Review: “El Camino” is a needless yet thrilling coda to the world of “Breaking Bad”


Courtesy of Netflix

Ver Lumod

Writer’s Note: The following review has spoilers for the series “Breaking Bad”, so tread lightly.

“El Camino” is a superfluous yet electrifying epilogue to the groundbreaking story of “Breaking Bad,” providing definite closure to the turbulent tale of everyone’s favorite meth head.

Set in the aftermath of the phenomenal series finale, Jesse Pinkman, played by Aaron Paul, breaks free from his captors: a white supremacist gang that enslaved him into cooking crystal meth for them. The damaged yet determined former meth cook now has to gather enough money to get out of New Mexico and start a new life. In this endeavor, he has to evade law enforcement due to his connection with ex-partner and recently-deceased drug kingpin Walter White, played by Bryan Cranston, and deal with a pair of criminals who may have been connected to his horrible ordeal with the neo-Nazis.

The film is enriched with Jesse’s interactions with “Breaking Bad” characters past and present, from his tried-and-true buddies Skinny Pete, played by Charles Baker, and Badger, played by Matt Jones, to his conflicting mentors Mike, played by Jonathan Banks, and White himself. While they risk steering the film into pointless fan service territory, they sparingly offer a view into Jesse’s journey of redemption as he confronts his inner turmoil in order to move forward.

Paul returns to his iconic role as the headstrong yet tragic junkie burnout who prefers the colloquial term for a female dog. He now takes center stage in the film after five seasons of playing second fiddle to Cranston’s White/Heisenberg, one of the greatest TV antiheroes since Tony Soprano. Paul is phenomenal as the scarred and hardened persona of what was once a wannabe yet clever criminal. His raw and committed acting performance, which has won him three Emmys in the past, is one of the highlights of the film.

“El Camino” serves as “Breaking Bad” creator Vince Gilligan’s directorial-film debut after years of television work. He is belatedly an auteur in true form as his cinematic mastery of the series translates well into the movie. The wide cinematography utilizing the scenic landscape of New Mexico, the kinetic montages, and the snappy dialogue reminiscent of Tarantino’s best work all pervade through “El Camino” in spades. Moreover, the film strengthens the case for its parent show as a modern-day Western, with the classic “outlaw out of Dodge” storyline as well as an intense quick-draw gunfight in the final act.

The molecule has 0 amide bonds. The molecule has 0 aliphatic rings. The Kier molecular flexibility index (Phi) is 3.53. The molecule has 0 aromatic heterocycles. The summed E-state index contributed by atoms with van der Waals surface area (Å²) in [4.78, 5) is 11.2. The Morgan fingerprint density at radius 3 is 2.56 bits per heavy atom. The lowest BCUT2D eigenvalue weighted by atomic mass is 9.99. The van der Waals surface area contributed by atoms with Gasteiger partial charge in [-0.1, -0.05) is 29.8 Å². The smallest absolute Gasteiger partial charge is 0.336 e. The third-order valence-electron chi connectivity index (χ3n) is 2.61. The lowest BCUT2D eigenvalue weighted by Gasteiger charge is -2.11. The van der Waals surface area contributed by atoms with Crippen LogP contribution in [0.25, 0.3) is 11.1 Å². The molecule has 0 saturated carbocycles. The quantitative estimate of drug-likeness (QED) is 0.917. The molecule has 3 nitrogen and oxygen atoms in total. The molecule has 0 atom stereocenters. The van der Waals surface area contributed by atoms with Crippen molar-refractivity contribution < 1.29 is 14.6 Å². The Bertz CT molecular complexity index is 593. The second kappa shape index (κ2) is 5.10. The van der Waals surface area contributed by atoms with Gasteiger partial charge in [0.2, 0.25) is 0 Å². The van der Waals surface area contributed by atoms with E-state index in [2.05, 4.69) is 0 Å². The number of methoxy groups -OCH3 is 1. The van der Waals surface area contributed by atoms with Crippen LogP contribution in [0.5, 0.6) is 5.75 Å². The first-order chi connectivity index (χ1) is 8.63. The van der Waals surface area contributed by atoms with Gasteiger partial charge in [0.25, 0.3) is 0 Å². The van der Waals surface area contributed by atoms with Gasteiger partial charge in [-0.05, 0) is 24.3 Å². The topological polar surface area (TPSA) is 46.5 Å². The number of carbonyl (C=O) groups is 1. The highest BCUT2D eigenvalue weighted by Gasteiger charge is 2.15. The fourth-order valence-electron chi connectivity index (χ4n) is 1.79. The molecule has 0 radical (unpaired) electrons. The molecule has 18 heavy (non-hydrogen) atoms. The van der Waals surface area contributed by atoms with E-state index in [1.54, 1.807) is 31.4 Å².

With that being said, “El Camino” has its evident drawbacks. It feels more like an extended “Breaking Bad” episode than a feature length film, which is ironic given the show’s groundbreaking reputation as bringing cinematic scale to the small screen. Besides, the film is tailored for those who have watched “Breaking Bad” and remembered every aspect of it, which means that it glosses over for the objective viewer the unfortunate series of events that led to Jesse’s latest tale. Thankfully, the film’s marketing team has consistently provided recaps of the show online. Additionally, “El Camino” takes away the ambiguous, open-ended mystery surrounding Jesse’s triumphant escape in the series finale, defining his whereabouts for the viewer and making the finale a bit underwhelming.

But just because the case for having a sequel to a one-and-done story is moot does not necessarily mean that “El Camino” is underwhelming. It is a delight to see Jesse and experience the criminal underbelly of Albuquerque again. Everyone wants to see him finally get a definite clean break after suffering through a turbulent time spent with his manipulating mentor Heisenberg. As the film’s mantra asserts, it may not be possible to fix the past, but you can always make your own decisions moving forward. Whereas the “Breaking Bad” finale is Walter White’s exceptional swan song, “El Camino” is a strong send-off for Jesse Pinkman.